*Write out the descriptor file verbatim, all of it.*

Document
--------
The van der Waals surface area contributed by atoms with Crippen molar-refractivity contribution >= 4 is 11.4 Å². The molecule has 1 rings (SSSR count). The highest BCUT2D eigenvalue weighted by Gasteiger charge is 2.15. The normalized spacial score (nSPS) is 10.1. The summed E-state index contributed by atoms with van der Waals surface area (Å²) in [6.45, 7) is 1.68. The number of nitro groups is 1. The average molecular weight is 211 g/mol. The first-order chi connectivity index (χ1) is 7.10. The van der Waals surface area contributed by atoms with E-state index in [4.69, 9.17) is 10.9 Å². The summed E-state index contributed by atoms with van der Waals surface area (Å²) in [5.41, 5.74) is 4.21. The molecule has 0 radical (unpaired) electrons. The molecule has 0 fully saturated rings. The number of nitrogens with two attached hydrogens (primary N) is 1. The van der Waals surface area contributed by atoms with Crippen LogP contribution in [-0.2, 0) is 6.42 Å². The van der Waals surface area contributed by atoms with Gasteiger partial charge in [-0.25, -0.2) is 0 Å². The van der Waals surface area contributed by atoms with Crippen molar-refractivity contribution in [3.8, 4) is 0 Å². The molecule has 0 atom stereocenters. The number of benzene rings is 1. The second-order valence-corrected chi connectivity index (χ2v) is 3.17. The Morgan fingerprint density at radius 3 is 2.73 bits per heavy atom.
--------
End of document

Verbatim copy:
The van der Waals surface area contributed by atoms with Crippen molar-refractivity contribution >= 4 is 11.4 Å². The molecule has 1 rings (SSSR count). The highest BCUT2D eigenvalue weighted by Gasteiger charge is 2.15. The normalized spacial score (nSPS) is 10.1. The summed E-state index contributed by atoms with van der Waals surface area (Å²) in [6.45, 7) is 1.68. The number of nitro groups is 1. The average molecular weight is 211 g/mol. The first-order chi connectivity index (χ1) is 7.10. The van der Waals surface area contributed by atoms with E-state index in [4.69, 9.17) is 10.9 Å². The summed E-state index contributed by atoms with van der Waals surface area (Å²) in [5.41, 5.74) is 4.21. The molecule has 0 radical (unpaired) electrons. The molecule has 0 fully saturated rings. The number of nitrogens with two attached hydrogens (primary N) is 1. The van der Waals surface area contributed by atoms with Crippen LogP contribution in [-0.2, 0) is 6.42 Å². The van der Waals surface area contributed by atoms with Gasteiger partial charge in [-0.25, -0.2) is 0 Å². The van der Waals surface area contributed by atoms with Crippen molar-refractivity contribution in [3.8, 4) is 0 Å². The molecule has 0 atom stereocenters. The number of benzene rings is 1. The second-order valence-corrected chi connectivity index (χ2v) is 3.17. The Morgan fingerprint density at radius 3 is 2.73 bits per heavy atom.